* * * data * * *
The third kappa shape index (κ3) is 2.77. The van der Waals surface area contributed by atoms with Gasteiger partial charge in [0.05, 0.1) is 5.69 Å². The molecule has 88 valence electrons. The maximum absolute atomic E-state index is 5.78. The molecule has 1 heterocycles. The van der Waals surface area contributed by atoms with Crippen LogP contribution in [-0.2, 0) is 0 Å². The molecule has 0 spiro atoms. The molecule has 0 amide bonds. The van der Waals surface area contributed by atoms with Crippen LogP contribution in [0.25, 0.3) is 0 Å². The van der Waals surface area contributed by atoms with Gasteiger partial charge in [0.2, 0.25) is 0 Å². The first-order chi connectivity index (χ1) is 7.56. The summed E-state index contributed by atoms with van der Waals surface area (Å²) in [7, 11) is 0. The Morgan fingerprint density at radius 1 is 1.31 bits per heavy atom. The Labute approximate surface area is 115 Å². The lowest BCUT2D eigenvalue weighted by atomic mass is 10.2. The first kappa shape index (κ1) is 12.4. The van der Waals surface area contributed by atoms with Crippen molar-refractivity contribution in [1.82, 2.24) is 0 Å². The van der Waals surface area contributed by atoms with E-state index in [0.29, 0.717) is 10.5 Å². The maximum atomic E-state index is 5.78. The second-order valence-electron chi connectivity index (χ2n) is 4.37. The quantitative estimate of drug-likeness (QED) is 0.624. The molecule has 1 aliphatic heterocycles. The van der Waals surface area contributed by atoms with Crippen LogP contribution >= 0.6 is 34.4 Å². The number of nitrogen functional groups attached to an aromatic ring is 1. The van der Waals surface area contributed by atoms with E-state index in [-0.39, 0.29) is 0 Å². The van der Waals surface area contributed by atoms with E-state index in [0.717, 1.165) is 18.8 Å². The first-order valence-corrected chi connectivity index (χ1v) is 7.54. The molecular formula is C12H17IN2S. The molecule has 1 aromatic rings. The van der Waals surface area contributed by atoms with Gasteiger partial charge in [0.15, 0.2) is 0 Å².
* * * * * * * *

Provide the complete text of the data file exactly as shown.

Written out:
The third kappa shape index (κ3) is 2.77. The van der Waals surface area contributed by atoms with Gasteiger partial charge in [0.05, 0.1) is 5.69 Å². The molecule has 88 valence electrons. The maximum absolute atomic E-state index is 5.78. The molecule has 1 heterocycles. The van der Waals surface area contributed by atoms with Crippen LogP contribution in [-0.2, 0) is 0 Å². The molecule has 0 spiro atoms. The molecule has 0 amide bonds. The van der Waals surface area contributed by atoms with Crippen LogP contribution in [0.25, 0.3) is 0 Å². The van der Waals surface area contributed by atoms with Gasteiger partial charge in [0.2, 0.25) is 0 Å². The first-order chi connectivity index (χ1) is 7.56. The summed E-state index contributed by atoms with van der Waals surface area (Å²) in [7, 11) is 0. The Morgan fingerprint density at radius 1 is 1.31 bits per heavy atom. The Labute approximate surface area is 115 Å². The lowest BCUT2D eigenvalue weighted by atomic mass is 10.2. The first kappa shape index (κ1) is 12.4. The van der Waals surface area contributed by atoms with Crippen molar-refractivity contribution in [1.82, 2.24) is 0 Å². The van der Waals surface area contributed by atoms with E-state index in [0.29, 0.717) is 10.5 Å². The maximum atomic E-state index is 5.78. The second-order valence-electron chi connectivity index (χ2n) is 4.37. The quantitative estimate of drug-likeness (QED) is 0.624. The molecule has 1 aliphatic heterocycles. The van der Waals surface area contributed by atoms with Crippen LogP contribution >= 0.6 is 34.4 Å². The number of nitrogen functional groups attached to an aromatic ring is 1. The van der Waals surface area contributed by atoms with E-state index in [-0.39, 0.29) is 0 Å². The van der Waals surface area contributed by atoms with E-state index in [0.717, 1.165) is 18.8 Å². The first-order valence-corrected chi connectivity index (χ1v) is 7.54. The molecular formula is C12H17IN2S. The molecule has 1 aromatic rings. The van der Waals surface area contributed by atoms with Gasteiger partial charge in [0.15, 0.2) is 0 Å².